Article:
Decades before I knew about the Herrmann Brain Dominance Instrument (HBDI), and learned that I was right-brain dominant, I struggled through an exceedingly painful year of chemistry taught by one of the most inflexible left-brain dominant instructors I have ever met. Just how inflexible was she? If I said, “I’m sorry, I don’t understand the concept you just presented,” her reply was, “I see.” Then, she would clear her throat and repeat verbatim the exact same thing she had just said—only a little louder. I often felt like saying, “I didn’t say I couldn’t hear you—I said I didn’t understand you!”

At the end of a dismal year in which I flunked, or nearly flunked, every single quiz and chapter test, I asked my exceedingly left-brain dominant father if he would help me prepare for the chemistry final. To understand my desperation, you need to know that asking my father to help me with chemistry was like the Cowardly Lion asking the Great Wizard of Oz for courage. Let’s just say that patience and tolerance were not two of dad’s endearing qualities.

After nearly three grueling hours at the kitchen table, my father sighed heavily, closed the thick chemistry book with a resounding thud, and slid the textbook across the table to me. With great deliberation, he said:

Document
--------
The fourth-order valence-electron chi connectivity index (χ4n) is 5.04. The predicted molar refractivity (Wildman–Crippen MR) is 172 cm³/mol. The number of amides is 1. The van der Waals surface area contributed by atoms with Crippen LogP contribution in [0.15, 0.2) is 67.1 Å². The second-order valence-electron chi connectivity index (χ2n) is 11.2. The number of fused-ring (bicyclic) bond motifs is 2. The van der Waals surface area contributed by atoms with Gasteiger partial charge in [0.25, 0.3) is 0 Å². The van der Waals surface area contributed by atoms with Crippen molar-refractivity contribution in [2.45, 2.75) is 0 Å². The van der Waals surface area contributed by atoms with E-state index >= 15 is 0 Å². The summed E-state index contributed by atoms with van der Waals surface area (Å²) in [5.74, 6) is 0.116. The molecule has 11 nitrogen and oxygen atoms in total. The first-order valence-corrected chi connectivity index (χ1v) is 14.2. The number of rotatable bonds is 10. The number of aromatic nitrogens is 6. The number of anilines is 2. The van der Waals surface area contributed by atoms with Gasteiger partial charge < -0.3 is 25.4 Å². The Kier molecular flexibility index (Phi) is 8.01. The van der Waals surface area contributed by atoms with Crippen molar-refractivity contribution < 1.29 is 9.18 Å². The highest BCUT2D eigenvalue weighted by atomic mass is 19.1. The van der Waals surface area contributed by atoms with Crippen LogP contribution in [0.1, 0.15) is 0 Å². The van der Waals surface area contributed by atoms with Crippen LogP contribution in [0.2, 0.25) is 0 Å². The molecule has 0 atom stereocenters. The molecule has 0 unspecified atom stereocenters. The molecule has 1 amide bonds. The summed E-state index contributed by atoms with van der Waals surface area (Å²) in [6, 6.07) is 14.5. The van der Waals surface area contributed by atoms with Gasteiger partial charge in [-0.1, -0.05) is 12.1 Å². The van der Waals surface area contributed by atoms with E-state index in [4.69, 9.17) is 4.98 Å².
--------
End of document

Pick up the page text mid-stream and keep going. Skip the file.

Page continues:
Astrid, I am convinced that you were born without the gene to understand chemistry. I give you permission to fail!

Everything changed in that moment. By removing our family’s version of the educational Sword of Damocles hanging over me, the fear to perform well on the final was no longer scaring me stupid (literally). I went to bed early and slept like a baby.

Next day, with no expectations to pass the standardized, 120-question chemistry exam, my brain disgorged an entire year of trapped knowledge that had hidden itself in the limbic (fright or flight) part of my brain.  Not only did I pass the exam, I got the highest score in the class—an A+. I passed high school chemistry with a D+ and never went near science again. (I wasn’t sure if that “permission to fail” would be good for any other classes.)

Today, I find myself fascinated by science, especially brain science. When I took the HBDI profile, I had a huge “aha!” moment.  There is nothing wrong with my brain—I’m just not a linear thinker. By learning about my preferences for thinking through the HBDI profile, my anxiety about intellectually fitting in with the way other graduate students thought, completely went away.

By the time I began doing research for my dissertation on brain dominance, I already knew that my dissertation would not start with a beginning, proceed to a middle, and end with an ending. In fact, my dissertation started in the middle and worked out to the edges.

By allowing myself “permission to fail” as a left-brain researcher and writer, I successfully completed a 250-page dissertation on the structuration of brain dominance in about a year.

And that’s the beauty of HBDI. When you know your preferences for thinking, you can give yourself permission to let go of the expectations of how something should be done, which then allows you the freedom to succeed by doing it your way.

I never thanked my dad for giving me permission to fail, but it was the greatest gift he ever gave me.